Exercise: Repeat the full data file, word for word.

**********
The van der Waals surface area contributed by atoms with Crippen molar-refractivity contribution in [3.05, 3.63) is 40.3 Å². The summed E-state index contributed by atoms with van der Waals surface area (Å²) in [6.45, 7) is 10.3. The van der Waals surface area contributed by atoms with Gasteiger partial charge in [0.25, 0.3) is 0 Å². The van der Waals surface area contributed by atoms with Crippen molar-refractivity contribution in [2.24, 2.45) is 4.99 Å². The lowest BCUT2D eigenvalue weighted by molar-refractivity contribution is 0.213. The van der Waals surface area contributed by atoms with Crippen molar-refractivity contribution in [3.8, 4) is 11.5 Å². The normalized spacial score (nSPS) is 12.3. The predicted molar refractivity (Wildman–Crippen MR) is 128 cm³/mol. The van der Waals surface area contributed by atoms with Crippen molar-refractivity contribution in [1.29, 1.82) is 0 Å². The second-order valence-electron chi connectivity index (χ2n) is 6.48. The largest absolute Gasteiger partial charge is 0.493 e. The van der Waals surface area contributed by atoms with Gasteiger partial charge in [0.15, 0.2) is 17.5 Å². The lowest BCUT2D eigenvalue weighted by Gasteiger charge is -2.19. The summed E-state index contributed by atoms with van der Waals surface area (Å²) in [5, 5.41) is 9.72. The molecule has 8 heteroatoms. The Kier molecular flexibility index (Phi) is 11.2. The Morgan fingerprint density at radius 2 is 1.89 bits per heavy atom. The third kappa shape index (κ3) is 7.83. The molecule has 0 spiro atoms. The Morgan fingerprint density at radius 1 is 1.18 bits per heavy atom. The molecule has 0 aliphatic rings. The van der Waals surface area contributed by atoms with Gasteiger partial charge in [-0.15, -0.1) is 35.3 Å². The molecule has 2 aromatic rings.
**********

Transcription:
The van der Waals surface area contributed by atoms with Crippen molar-refractivity contribution in [3.05, 3.63) is 40.3 Å². The summed E-state index contributed by atoms with van der Waals surface area (Å²) in [6.45, 7) is 10.3. The van der Waals surface area contributed by atoms with Gasteiger partial charge in [0.25, 0.3) is 0 Å². The van der Waals surface area contributed by atoms with Crippen molar-refractivity contribution in [2.24, 2.45) is 4.99 Å². The lowest BCUT2D eigenvalue weighted by molar-refractivity contribution is 0.213. The van der Waals surface area contributed by atoms with Crippen molar-refractivity contribution in [3.8, 4) is 11.5 Å². The normalized spacial score (nSPS) is 12.3. The predicted molar refractivity (Wildman–Crippen MR) is 128 cm³/mol. The van der Waals surface area contributed by atoms with Crippen molar-refractivity contribution in [1.29, 1.82) is 0 Å². The second-order valence-electron chi connectivity index (χ2n) is 6.48. The largest absolute Gasteiger partial charge is 0.493 e. The van der Waals surface area contributed by atoms with Gasteiger partial charge in [0.15, 0.2) is 17.5 Å². The lowest BCUT2D eigenvalue weighted by Gasteiger charge is -2.19. The summed E-state index contributed by atoms with van der Waals surface area (Å²) in [5, 5.41) is 9.72. The molecule has 8 heteroatoms. The Kier molecular flexibility index (Phi) is 11.2. The Morgan fingerprint density at radius 2 is 1.89 bits per heavy atom. The third kappa shape index (κ3) is 7.83. The molecule has 0 spiro atoms. The Morgan fingerprint density at radius 1 is 1.18 bits per heavy atom. The molecule has 0 aliphatic rings. The van der Waals surface area contributed by atoms with Gasteiger partial charge in [-0.15, -0.1) is 35.3 Å². The molecule has 2 aromatic rings.